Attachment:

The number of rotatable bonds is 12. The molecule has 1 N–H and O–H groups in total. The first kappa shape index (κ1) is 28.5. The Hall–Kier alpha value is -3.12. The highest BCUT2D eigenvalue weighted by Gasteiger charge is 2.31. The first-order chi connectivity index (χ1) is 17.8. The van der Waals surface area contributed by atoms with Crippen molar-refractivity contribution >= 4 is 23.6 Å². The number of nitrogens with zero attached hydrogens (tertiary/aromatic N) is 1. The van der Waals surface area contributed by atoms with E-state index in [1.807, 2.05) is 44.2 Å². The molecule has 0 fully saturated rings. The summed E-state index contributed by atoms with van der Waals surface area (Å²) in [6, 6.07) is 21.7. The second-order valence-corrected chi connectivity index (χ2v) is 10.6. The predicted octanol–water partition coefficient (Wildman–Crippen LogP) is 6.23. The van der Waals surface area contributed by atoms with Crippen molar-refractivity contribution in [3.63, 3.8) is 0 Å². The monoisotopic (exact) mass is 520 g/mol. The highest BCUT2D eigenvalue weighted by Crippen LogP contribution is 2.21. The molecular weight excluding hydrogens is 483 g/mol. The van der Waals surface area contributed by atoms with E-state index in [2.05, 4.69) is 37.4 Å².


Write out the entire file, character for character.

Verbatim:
The number of rotatable bonds is 12. The molecule has 1 N–H and O–H groups in total. The first kappa shape index (κ1) is 28.5. The Hall–Kier alpha value is -3.12. The highest BCUT2D eigenvalue weighted by Gasteiger charge is 2.31. The first-order chi connectivity index (χ1) is 17.8. The van der Waals surface area contributed by atoms with Crippen molar-refractivity contribution >= 4 is 23.6 Å². The number of nitrogens with zero attached hydrogens (tertiary/aromatic N) is 1. The van der Waals surface area contributed by atoms with E-state index in [1.807, 2.05) is 44.2 Å². The molecule has 0 fully saturated rings. The summed E-state index contributed by atoms with van der Waals surface area (Å²) in [6, 6.07) is 21.7. The second-order valence-corrected chi connectivity index (χ2v) is 10.6. The predicted octanol–water partition coefficient (Wildman–Crippen LogP) is 6.23. The van der Waals surface area contributed by atoms with Crippen molar-refractivity contribution in [3.63, 3.8) is 0 Å². The monoisotopic (exact) mass is 520 g/mol. The highest BCUT2D eigenvalue weighted by Crippen LogP contribution is 2.21. The molecular weight excluding hydrogens is 483 g/mol. The van der Waals surface area contributed by atoms with E-state index in [2.05, 4.69) is 37.4 Å².